Yosef Haim Brenner: A Life (Stanford Studies in Jewish History and C)
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In a nutshell, Brenner's life story encompasses the generation that made "the great leap" from Imperial Russia's Pale of Settlement to the metropolitan centers of modernity, and from traditional Jewish beliefs and way of life to secularism and existentialism. In his writing he experimented with language and form, but always attempting to portray life realistically. A highly acerbic critic of Jewish society, Brenner was relentless in portraying the vices of both Jewish public life and individual Jews. Most of his contemporaries not only accepted his critique, but admired him for his forthrightness and took it as evidence of his honesty and veracity.
Renowned author and historian Anita Shapira's new biography illuminates Brenner's life and times, and his relationships with leading cultural leaders such as Nobel laureate S.Y. Agnon, Hayim Nahman Bialik, Israel's National Poet, and many others. Undermining the accepted myths about his life and his death, his depression, his relations with writers, women, and men—including the question of his homoeroticism—this new biography examines Brenner's life in all its complexity and contradiction.
poured cold water on the youngsters who wanted to write fine literature, Berdyczewski encouraged them to create a Hebrew corpus of belles lettres. With his stories Berdyczewski heralded a new direction taken by Hebrew literature, focusing on descriptions of the protagonists’ spiritual and emotional life, in contrast to the Hebrew classicists of Bialik’s and Mendale’s generation, who described the social and physical environment. His admiration of Nietzsche and his application of Nietzschean
personality. “The man is a true poet and a precious soul,” Berdyczewski noted in his diary.9 Brenner’s visit lasted only a few hours, which were devoted to talking, touring the old city, and playing with Emmanuel, Berdyczewski’s son. Brenner insisted on buying the boy a present, a wooden boat he could sail in the bath. The Berdyczewskis were shocked by Brenner’s lifestyle: he was homeless, a vagrant with no fixed livelihood, forced to do physical labor as a typesetter for ten hours a day. The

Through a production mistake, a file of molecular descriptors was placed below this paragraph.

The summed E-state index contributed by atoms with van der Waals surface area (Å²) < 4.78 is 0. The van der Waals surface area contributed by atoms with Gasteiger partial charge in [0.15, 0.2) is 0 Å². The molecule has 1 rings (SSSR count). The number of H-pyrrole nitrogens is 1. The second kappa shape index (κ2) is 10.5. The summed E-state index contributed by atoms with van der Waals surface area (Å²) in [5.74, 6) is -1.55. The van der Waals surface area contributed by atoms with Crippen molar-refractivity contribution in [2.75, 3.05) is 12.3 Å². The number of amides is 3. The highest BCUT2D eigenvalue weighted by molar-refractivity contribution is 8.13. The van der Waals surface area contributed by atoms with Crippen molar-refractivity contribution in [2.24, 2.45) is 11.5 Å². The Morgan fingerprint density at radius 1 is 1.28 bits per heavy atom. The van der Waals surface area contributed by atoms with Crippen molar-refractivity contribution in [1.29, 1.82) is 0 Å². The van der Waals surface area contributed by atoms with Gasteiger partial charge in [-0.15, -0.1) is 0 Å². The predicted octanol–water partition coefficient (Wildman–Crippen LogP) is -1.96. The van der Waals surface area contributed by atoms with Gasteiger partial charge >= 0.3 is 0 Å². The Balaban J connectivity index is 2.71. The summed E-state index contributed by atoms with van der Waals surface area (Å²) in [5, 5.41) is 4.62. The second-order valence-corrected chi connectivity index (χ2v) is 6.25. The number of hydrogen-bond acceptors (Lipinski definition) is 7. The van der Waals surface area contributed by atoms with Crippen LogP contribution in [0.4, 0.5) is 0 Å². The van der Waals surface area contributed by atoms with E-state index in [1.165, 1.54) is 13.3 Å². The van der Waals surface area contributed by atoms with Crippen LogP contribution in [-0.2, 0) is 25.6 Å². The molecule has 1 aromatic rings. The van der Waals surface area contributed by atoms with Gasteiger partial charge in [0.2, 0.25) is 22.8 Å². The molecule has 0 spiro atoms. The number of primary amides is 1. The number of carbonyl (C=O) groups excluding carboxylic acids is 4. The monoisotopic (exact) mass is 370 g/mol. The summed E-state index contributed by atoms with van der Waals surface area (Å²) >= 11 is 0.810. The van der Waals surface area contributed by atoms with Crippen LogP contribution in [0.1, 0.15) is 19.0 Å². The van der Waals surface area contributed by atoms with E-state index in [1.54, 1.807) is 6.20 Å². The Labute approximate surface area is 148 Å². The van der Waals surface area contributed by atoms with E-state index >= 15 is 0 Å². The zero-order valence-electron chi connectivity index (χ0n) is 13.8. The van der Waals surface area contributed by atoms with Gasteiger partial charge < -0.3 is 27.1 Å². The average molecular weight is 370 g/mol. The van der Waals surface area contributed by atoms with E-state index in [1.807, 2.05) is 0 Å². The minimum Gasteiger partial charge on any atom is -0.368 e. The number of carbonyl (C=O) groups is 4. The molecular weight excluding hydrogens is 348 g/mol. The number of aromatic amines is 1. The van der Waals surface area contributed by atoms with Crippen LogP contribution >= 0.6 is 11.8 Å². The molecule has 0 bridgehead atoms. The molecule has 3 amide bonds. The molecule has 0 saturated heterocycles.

to do it. At the same time, Rabbi Benjamin came to Galicia from Palestine to win people over to the idea of settlement in Palestine. Brenner made a special trip to Drohobych, to the south of Lvov, to meet him. He waited for him in the railway station, surprised him, and even carried his suitcase. They were both emotional at meeting again, “in the lamplight and in front of strangers and with a slight trembling in both of us,” according to Rabbi Benjamin in his recollection. That night they had
notion of “conquest of labor” through agriculture and establishing a Jewish society that lived by the sweat of its brow was the central tenet in Hapoel Hatzair ideology. The party’s leader and editor in chief of its journal was Yosef Aharonowitz. Born in 1877, Aharonowitz was four years Brenner’s senior and ten years older than Berl Katznelson and Ben-Gurion. He was as straight as an arrow, a realist who did not flinch from sober observation of the Palestine reality and its complex issues. He
from the eyes of their parents, relatives, or acquaintances, not many allowed themselves to cohabit out of wedlock. Starting a family under the impermanent conditions of a worker’s life—with work one day and unemployment the next, unable to provide for a wife and children even when he was working—was irresponsible. This resulted in abstaining from sex for years.26 There were probably young people who did not repress their urges, but the vast majority maintained their innocence. “We were a group